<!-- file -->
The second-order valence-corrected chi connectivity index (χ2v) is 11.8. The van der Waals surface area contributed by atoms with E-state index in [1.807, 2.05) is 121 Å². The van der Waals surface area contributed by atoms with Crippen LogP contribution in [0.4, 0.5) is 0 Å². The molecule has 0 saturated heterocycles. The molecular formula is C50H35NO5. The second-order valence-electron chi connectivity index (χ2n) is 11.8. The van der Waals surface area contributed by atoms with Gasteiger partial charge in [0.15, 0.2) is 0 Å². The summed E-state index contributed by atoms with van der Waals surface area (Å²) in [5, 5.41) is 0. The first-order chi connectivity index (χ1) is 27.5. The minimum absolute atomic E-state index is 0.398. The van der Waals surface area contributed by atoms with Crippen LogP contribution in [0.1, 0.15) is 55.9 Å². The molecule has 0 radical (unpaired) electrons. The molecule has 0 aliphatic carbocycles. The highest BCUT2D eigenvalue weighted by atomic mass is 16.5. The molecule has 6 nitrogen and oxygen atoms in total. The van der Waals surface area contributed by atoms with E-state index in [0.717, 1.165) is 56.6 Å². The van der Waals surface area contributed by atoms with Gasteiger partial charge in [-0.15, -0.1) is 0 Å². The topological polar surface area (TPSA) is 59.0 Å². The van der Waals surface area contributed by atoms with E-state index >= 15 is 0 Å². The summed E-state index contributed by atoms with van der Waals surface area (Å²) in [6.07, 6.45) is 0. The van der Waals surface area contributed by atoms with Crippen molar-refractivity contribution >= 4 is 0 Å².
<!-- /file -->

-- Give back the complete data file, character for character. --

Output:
The second-order valence-corrected chi connectivity index (χ2v) is 11.8. The van der Waals surface area contributed by atoms with E-state index in [1.807, 2.05) is 121 Å². The van der Waals surface area contributed by atoms with Crippen LogP contribution in [0.4, 0.5) is 0 Å². The molecule has 0 saturated heterocycles. The molecular formula is C50H35NO5. The second-order valence-electron chi connectivity index (χ2n) is 11.8. The van der Waals surface area contributed by atoms with Gasteiger partial charge in [0.15, 0.2) is 0 Å². The summed E-state index contributed by atoms with van der Waals surface area (Å²) in [5, 5.41) is 0. The first-order chi connectivity index (χ1) is 27.5. The minimum absolute atomic E-state index is 0.398. The van der Waals surface area contributed by atoms with Crippen LogP contribution in [0.1, 0.15) is 55.9 Å². The molecule has 0 radical (unpaired) electrons. The molecule has 0 aliphatic carbocycles. The highest BCUT2D eigenvalue weighted by atomic mass is 16.5. The molecule has 6 nitrogen and oxygen atoms in total. The van der Waals surface area contributed by atoms with E-state index in [0.717, 1.165) is 56.6 Å². The van der Waals surface area contributed by atoms with Gasteiger partial charge in [-0.15, -0.1) is 0 Å². The topological polar surface area (TPSA) is 59.0 Å². The van der Waals surface area contributed by atoms with E-state index >= 15 is 0 Å². The summed E-state index contributed by atoms with van der Waals surface area (Å²) in [6.07, 6.45) is 0. The van der Waals surface area contributed by atoms with Crippen molar-refractivity contribution >= 4 is 0 Å².